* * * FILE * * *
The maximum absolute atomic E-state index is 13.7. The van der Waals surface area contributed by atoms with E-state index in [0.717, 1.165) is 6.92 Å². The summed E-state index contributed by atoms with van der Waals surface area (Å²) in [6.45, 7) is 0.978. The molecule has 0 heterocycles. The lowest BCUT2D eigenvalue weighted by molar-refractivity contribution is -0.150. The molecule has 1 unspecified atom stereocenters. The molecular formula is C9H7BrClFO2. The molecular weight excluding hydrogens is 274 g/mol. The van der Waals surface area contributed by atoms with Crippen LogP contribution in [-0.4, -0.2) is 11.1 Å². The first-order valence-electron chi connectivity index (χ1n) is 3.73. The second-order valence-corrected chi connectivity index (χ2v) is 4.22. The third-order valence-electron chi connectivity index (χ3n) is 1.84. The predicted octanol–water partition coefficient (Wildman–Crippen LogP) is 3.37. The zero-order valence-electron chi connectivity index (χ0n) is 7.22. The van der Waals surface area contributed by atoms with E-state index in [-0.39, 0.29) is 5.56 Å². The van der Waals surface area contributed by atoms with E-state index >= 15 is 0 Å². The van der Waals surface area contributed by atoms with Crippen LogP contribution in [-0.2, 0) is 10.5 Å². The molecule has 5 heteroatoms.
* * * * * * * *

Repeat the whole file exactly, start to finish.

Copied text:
The maximum absolute atomic E-state index is 13.7. The van der Waals surface area contributed by atoms with E-state index in [0.717, 1.165) is 6.92 Å². The summed E-state index contributed by atoms with van der Waals surface area (Å²) in [6.45, 7) is 0.978. The molecule has 0 heterocycles. The lowest BCUT2D eigenvalue weighted by molar-refractivity contribution is -0.150. The molecule has 1 unspecified atom stereocenters. The molecular formula is C9H7BrClFO2. The molecular weight excluding hydrogens is 274 g/mol. The van der Waals surface area contributed by atoms with Crippen LogP contribution in [-0.4, -0.2) is 11.1 Å². The first-order valence-electron chi connectivity index (χ1n) is 3.73. The second-order valence-corrected chi connectivity index (χ2v) is 4.22. The third-order valence-electron chi connectivity index (χ3n) is 1.84. The predicted octanol–water partition coefficient (Wildman–Crippen LogP) is 3.37. The zero-order valence-electron chi connectivity index (χ0n) is 7.22. The van der Waals surface area contributed by atoms with E-state index in [-0.39, 0.29) is 5.56 Å². The van der Waals surface area contributed by atoms with E-state index >= 15 is 0 Å². The van der Waals surface area contributed by atoms with Crippen LogP contribution in [-0.2, 0) is 10.5 Å². The molecule has 5 heteroatoms.